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Marketing a Medical Practice Using Facebook


This primary-care physician has successfully used social media to spread the good word about his cash-only practice.

Four years ago, I left my fee-for-service, insurance-based practice and started a cash-only, direct primary care practice (charging my patients a $30 to $65 monthly membership fee). My financial survival depends on my ability to attract and keep patients, which means that marketing has suddenly gotten much more important for my practice. Like most businesses, my best advertisement is word-of-mouth recommendations from happy patients. Beyond that, I've found that my most effective marketing tool, by far, is Facebook.

Setting limits

Before moving on, I need to make it clear that I am talking about a Facebook page for your practice, not a personal Facebook account. It is unwise, in my opinion, to interact with patients using their personal Facebook accounts, as it gives an intimate level of access to information about you, your family, and your friends. This is difficult for our practice, as patients often are very fond of me and my office staff, and so, consider us friends. But that friendship has to have boundaries, and just as I would not invite my patients home for dinner, I keep the same boundaries in the world of social media.

The good news is that Facebook pages allow social interactions with boundaries intact. The pages are easy to set up (as long as you have a personal account), allowing you to give easy access to general information about your medical practice (office hours, location), post pictures of your office (and staff, if they give permission), and make general announcements, such as closings for holidays, etc. People can "like" your page, meaning that whatever you post on your page goes on their timelines as well. My page has nearly 2,000 "likes," which lets me reach out easily to a large number of people - most of whom are local.

Let me remind you that this is all completely free of charge. Free is good.

The next level

Having a static Facebook page with basic information about your practice (basically an online billboard) is only the first level of social media marketing. One of the keys to successful marketing on Facebook is to make your page interesting. Post material on it frequently, sharing information about your practice, but also sharing articles and pictures that you think people will find interesting. This takes time and a little bit of forethought about what information is worth sharing. This makes your page a place of discussion, interaction, and somewhere people can go to find interesting stuff.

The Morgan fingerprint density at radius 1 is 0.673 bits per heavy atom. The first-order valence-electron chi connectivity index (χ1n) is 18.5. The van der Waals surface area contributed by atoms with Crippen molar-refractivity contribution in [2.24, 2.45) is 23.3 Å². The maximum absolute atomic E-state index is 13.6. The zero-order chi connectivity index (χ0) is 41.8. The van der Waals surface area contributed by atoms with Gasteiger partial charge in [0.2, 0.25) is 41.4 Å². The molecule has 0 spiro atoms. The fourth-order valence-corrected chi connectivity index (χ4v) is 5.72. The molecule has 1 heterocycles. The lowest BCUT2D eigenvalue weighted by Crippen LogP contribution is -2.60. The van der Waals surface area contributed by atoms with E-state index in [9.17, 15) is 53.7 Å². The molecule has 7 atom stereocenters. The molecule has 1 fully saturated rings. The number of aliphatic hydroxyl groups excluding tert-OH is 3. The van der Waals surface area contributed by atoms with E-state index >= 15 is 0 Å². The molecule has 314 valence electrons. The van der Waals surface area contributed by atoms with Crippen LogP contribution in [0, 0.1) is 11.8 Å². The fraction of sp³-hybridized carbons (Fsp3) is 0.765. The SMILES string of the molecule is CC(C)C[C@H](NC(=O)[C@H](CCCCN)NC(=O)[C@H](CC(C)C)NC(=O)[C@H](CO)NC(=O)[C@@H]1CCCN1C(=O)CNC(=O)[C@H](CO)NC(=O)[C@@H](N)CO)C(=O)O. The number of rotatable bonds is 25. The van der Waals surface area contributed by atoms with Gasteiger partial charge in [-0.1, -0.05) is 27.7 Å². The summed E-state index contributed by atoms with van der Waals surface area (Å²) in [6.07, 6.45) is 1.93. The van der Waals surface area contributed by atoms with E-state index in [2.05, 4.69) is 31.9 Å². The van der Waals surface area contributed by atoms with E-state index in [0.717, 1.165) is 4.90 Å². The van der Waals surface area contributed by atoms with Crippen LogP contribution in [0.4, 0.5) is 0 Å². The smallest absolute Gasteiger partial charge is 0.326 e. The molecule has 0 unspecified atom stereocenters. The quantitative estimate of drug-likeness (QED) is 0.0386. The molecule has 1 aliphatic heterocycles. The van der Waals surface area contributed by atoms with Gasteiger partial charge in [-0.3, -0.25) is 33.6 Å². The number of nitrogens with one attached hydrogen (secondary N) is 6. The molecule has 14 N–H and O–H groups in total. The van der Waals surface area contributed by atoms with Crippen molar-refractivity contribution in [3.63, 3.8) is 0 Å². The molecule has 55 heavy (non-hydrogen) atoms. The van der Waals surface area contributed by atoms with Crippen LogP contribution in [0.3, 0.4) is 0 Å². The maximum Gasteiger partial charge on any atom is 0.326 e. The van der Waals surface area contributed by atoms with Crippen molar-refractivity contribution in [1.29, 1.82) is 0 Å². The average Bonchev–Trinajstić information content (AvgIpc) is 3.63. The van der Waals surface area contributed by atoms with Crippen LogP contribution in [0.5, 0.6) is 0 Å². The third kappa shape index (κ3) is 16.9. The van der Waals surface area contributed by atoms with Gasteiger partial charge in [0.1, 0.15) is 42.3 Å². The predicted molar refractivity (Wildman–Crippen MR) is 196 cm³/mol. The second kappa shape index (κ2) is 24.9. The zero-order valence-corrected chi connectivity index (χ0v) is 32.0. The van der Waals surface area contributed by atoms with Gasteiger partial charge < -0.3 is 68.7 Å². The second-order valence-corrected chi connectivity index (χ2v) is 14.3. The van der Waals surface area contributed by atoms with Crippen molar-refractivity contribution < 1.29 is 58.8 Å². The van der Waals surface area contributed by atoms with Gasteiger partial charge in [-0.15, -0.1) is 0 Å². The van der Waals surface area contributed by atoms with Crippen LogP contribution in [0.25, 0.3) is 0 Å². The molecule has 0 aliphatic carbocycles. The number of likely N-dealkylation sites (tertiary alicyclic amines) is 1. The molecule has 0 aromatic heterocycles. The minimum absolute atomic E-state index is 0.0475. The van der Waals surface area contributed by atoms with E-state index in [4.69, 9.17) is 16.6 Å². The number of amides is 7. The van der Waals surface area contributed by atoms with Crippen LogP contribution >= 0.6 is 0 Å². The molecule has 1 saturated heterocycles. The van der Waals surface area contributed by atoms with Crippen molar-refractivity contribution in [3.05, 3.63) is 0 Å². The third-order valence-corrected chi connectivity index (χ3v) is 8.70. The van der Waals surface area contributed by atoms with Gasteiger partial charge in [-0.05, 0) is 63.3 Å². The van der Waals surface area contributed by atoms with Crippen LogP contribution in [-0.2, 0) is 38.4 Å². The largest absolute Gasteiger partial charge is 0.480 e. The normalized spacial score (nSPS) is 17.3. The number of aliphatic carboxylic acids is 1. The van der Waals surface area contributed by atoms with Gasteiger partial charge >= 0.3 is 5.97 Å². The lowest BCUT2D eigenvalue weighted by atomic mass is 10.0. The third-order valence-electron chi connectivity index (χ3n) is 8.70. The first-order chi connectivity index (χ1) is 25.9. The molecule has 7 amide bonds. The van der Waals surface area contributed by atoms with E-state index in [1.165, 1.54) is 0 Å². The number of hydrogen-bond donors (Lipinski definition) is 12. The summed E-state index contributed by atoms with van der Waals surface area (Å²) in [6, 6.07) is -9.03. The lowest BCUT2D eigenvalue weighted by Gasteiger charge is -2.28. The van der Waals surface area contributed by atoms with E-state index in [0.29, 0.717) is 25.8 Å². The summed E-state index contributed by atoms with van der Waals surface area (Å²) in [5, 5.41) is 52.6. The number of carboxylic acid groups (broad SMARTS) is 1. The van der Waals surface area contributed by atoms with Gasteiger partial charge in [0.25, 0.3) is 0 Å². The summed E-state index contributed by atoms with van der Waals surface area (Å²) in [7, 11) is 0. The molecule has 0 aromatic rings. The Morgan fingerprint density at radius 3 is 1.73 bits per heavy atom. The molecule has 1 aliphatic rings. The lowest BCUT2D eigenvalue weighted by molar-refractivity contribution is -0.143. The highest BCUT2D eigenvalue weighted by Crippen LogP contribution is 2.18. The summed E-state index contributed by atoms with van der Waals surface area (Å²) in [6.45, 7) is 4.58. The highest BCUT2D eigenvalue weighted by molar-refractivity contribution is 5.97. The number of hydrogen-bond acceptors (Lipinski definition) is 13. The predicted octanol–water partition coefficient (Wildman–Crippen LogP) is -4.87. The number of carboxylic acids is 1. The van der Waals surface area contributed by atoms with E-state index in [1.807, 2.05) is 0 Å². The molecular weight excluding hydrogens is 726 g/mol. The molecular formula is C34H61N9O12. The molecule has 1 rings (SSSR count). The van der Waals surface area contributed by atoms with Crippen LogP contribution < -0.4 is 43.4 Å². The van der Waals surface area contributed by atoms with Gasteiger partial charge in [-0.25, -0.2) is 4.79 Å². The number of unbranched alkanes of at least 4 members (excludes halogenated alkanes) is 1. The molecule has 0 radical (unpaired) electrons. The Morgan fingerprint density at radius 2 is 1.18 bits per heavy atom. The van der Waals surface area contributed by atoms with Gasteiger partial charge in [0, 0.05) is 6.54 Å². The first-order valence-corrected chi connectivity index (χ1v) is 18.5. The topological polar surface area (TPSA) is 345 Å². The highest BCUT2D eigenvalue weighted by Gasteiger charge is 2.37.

If you really want to reach out to potential patients, Facebook allows you to "promote" posts that you put on your page, meaning you can make them visible to more than just those people who have "liked" your page. This does require a small amount of money, but for $20 I can make a post visible to thousands of people (usually to the friends of people who "like" my practice's page). I usually get a surge in "likes" after promoting content that is especially interesting.

For a little more money (in the $100 to $200 range), you can run an ad campaign, targeting specific patient demographics (like age, sex, or zip code) to have your ad appear on the side of these users' Facebook feeds. During a slower period in my practice, I ran a promotion where I waived my registration fee, announcing "Dr. Rob is on Sale!" The response was very good, and I easily made back my small investment.

Creating a positive image

My patients love my Facebook page. I post articles, make jokes, talk about squirrels in our attic at the office, advocate for flu shots, and generally act like a likable human being in a public setting. They will often share the posts with their friends, as if to brag "My doctor's cooler than yours." These are two of the most powerful parts of marketing: improving word-of-mouth communication, and raising the intangible "cost" of leaving my practice. I use my page to give my patients fodder to brag about our office by posting content worth sharing. This is a very powerful driver of word-of-mouth marketing. I also like to make people feel like they are part of something special, which they would lose if they ever left my practice. Having a "personal" connection with me via my practice's Facebook page does that very effectively.

I'm at the point in my business where I don't have to do much advertising to get more patients. I really feel that the time I've invested (and the small amount of money) in my Facebook page has been, by far, the most effective tool I've used to get me to this enviable point.

Final tips

So what tips would I give to successfully use Facebook for marketing?

1. Be real. If you are funny, use humor. Share candid photos of yourself and your staff. Do whatever you can to show that you are the kind of person people would want as their doctor.

2. Don't talk about specific medical information. Facebook should never be a place to answer people's medical questions. I've had a few people try, but they always understand when I tell them I can't help them in that setting.

3. Make your page something worth following. Many physicians' pages I read are as interesting as a phone book. Other physicians use Facebook as a soap box on which to lecture the general public. People don't want that. They want interesting information, and many out there are desperate for a doctor who they can be proud of.

You can see how I do it on my practice's Facebook page: Facebook.com/doctorrobspage

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